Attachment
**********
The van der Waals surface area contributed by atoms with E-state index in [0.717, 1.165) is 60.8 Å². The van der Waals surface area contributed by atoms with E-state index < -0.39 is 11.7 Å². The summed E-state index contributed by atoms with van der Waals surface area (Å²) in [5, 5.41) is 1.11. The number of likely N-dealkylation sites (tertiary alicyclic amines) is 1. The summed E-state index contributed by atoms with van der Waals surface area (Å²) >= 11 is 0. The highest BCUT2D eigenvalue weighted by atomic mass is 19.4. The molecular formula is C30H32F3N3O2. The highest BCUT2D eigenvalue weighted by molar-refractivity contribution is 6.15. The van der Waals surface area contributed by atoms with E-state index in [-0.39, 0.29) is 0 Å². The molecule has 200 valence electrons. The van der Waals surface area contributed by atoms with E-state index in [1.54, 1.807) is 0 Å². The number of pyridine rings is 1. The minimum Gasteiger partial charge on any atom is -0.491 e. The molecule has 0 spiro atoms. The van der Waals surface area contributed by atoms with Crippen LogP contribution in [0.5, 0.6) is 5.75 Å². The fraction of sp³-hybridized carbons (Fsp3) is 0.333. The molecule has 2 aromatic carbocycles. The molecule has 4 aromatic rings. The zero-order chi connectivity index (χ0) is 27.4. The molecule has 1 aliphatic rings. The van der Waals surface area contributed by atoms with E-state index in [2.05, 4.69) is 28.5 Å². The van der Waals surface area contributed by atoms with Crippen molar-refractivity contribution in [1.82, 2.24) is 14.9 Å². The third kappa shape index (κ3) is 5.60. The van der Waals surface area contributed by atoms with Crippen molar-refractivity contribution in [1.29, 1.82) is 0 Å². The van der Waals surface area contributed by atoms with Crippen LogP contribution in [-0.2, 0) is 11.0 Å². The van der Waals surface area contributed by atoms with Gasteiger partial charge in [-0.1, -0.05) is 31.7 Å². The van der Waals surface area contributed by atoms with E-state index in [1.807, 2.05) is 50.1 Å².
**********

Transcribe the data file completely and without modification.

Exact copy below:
The van der Waals surface area contributed by atoms with E-state index in [0.717, 1.165) is 60.8 Å². The van der Waals surface area contributed by atoms with E-state index < -0.39 is 11.7 Å². The summed E-state index contributed by atoms with van der Waals surface area (Å²) in [5, 5.41) is 1.11. The number of likely N-dealkylation sites (tertiary alicyclic amines) is 1. The summed E-state index contributed by atoms with van der Waals surface area (Å²) >= 11 is 0. The highest BCUT2D eigenvalue weighted by atomic mass is 19.4. The molecular formula is C30H32F3N3O2. The highest BCUT2D eigenvalue weighted by molar-refractivity contribution is 6.15. The van der Waals surface area contributed by atoms with E-state index in [-0.39, 0.29) is 0 Å². The molecule has 200 valence electrons. The van der Waals surface area contributed by atoms with E-state index in [1.54, 1.807) is 0 Å². The number of pyridine rings is 1. The minimum Gasteiger partial charge on any atom is -0.491 e. The molecule has 0 spiro atoms. The van der Waals surface area contributed by atoms with Crippen LogP contribution in [0.5, 0.6) is 5.75 Å². The fraction of sp³-hybridized carbons (Fsp3) is 0.333. The molecule has 2 aromatic carbocycles. The molecule has 4 aromatic rings. The zero-order chi connectivity index (χ0) is 27.4. The molecule has 1 aliphatic rings. The van der Waals surface area contributed by atoms with E-state index in [2.05, 4.69) is 28.5 Å². The van der Waals surface area contributed by atoms with Crippen molar-refractivity contribution in [1.82, 2.24) is 14.9 Å². The third kappa shape index (κ3) is 5.60. The van der Waals surface area contributed by atoms with Crippen molar-refractivity contribution in [1.29, 1.82) is 0 Å². The van der Waals surface area contributed by atoms with Crippen LogP contribution in [-0.2, 0) is 11.0 Å². The van der Waals surface area contributed by atoms with Gasteiger partial charge in [-0.1, -0.05) is 31.7 Å². The van der Waals surface area contributed by atoms with E-state index in [1.807, 2.05) is 50.1 Å².